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Energy crisis

3 May 2012 08:19 pm - 0     - {{hitsCtrl.values.hits}}

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The two main sources of energy that we depend on are fuel and electricity. Electricity again is dependent mostly on fuel due to limitations of hydro-power.
In the recent past inflow of vehicles to the country has increased tremendously causing many other problems such as
 
 
Government has realised even though late, that Road blockages cannot be solved by mere widening of roads, constructing new high ways and fly over bridges. As a result the problems have aggravated beyond the control of governing bodies such as the Police, Municipalities, RDA etc. Government should have realised this situation sometime back and taken precautionary measures rather than having to adopt drastic measures causing great inconvenience to the public, vehicle owners, car dealers. Etc
 
Next threat the country faces is due to excessive usage of electrical appliances. Several companies are advertising equipment in daily papers with all types of offers, tempting the public. Out of these appliances, refrigerators and air conditioners consume most of the electricity. Practically every building in Colombo is fitted with an enormous amount of air Conditioners which is never an attractive sight. The users of air conditioners do not mind about the high electricity bills because they can afford to pay. But there is a national obligation to examine how these appliances would affect the country in the long run.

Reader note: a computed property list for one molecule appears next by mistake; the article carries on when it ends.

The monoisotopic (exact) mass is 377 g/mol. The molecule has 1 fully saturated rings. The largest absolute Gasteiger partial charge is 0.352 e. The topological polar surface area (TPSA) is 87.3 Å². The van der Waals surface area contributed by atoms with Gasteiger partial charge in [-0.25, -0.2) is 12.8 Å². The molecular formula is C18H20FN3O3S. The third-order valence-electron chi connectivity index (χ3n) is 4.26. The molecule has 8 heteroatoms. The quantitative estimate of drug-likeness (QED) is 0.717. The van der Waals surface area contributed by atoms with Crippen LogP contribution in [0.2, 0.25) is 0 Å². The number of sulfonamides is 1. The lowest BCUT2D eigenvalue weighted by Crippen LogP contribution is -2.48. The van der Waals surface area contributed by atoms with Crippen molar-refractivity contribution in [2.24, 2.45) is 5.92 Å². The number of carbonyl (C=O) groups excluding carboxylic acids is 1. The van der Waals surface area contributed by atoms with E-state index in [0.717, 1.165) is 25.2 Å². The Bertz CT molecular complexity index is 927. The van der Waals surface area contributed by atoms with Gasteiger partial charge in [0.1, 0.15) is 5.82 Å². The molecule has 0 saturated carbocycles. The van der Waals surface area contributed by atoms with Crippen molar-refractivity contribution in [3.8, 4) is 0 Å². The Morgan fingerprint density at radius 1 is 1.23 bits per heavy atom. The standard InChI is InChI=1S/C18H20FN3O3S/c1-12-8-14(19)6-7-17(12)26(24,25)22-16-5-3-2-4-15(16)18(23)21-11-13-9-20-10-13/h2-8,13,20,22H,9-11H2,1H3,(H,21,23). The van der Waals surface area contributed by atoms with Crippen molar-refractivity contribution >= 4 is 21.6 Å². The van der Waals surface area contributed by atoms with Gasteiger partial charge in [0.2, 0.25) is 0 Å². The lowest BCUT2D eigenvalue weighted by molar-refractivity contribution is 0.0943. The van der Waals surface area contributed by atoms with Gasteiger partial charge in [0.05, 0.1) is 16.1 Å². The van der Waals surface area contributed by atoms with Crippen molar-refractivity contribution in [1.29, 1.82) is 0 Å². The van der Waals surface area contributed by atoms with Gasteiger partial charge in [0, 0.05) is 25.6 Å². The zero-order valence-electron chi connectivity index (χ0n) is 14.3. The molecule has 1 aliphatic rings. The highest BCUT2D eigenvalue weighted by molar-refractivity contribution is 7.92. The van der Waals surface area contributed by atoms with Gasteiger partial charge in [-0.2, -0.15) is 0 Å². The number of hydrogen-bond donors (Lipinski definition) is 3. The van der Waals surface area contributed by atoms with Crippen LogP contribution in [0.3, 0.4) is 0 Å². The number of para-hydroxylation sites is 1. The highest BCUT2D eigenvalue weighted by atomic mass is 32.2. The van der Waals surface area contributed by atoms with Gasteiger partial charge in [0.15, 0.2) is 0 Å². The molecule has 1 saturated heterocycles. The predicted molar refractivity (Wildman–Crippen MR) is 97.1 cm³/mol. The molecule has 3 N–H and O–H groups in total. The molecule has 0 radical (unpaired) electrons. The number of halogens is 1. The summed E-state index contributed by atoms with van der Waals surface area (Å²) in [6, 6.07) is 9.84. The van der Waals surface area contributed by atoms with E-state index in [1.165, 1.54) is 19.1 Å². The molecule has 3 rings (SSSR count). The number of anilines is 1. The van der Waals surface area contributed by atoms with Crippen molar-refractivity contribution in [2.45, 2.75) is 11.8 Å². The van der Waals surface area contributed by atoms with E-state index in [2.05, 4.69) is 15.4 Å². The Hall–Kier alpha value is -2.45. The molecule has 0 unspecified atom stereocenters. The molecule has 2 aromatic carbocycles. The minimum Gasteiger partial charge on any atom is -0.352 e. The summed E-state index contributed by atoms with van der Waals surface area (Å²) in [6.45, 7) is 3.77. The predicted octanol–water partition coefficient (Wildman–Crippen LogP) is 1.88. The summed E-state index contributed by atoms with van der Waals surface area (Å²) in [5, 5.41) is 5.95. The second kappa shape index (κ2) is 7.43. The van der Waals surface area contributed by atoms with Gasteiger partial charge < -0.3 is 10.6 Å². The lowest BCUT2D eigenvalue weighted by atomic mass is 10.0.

Excessive usage and abuse of Air conditioners will cause the following problems
 
 
Equipment dealers bluff the public saying that the new refrigerants in use are environmental friendly but in fact they contribute severely to Global warming. Ozone unit of Sri Lanka has provided cylinders to most workshops to collect waste gases for recycling rather than releasing to the atmosphere. But how many of them adhere to these procedures, inclusive of the giant companies.
The ways to control this situation is by adopting certain strict measures such as
 
• Imposing very high taxes on such equipment when purchasing
• To promote construction of houses, office buildings with natural air circulation systems
• To introduce additional fixed charge for the users of such equipment
• All public sector institutions to restrict usage of high power consuming equipment
• Regular monitoring of AC workshops under the guide lines given in the Montreal agreement and the Ozone unit
After all when CEB is looking for avenues to minimise their losses, I believe some of the proposals given could be an eye opener to CEB.
 
S.L.A. Nonis

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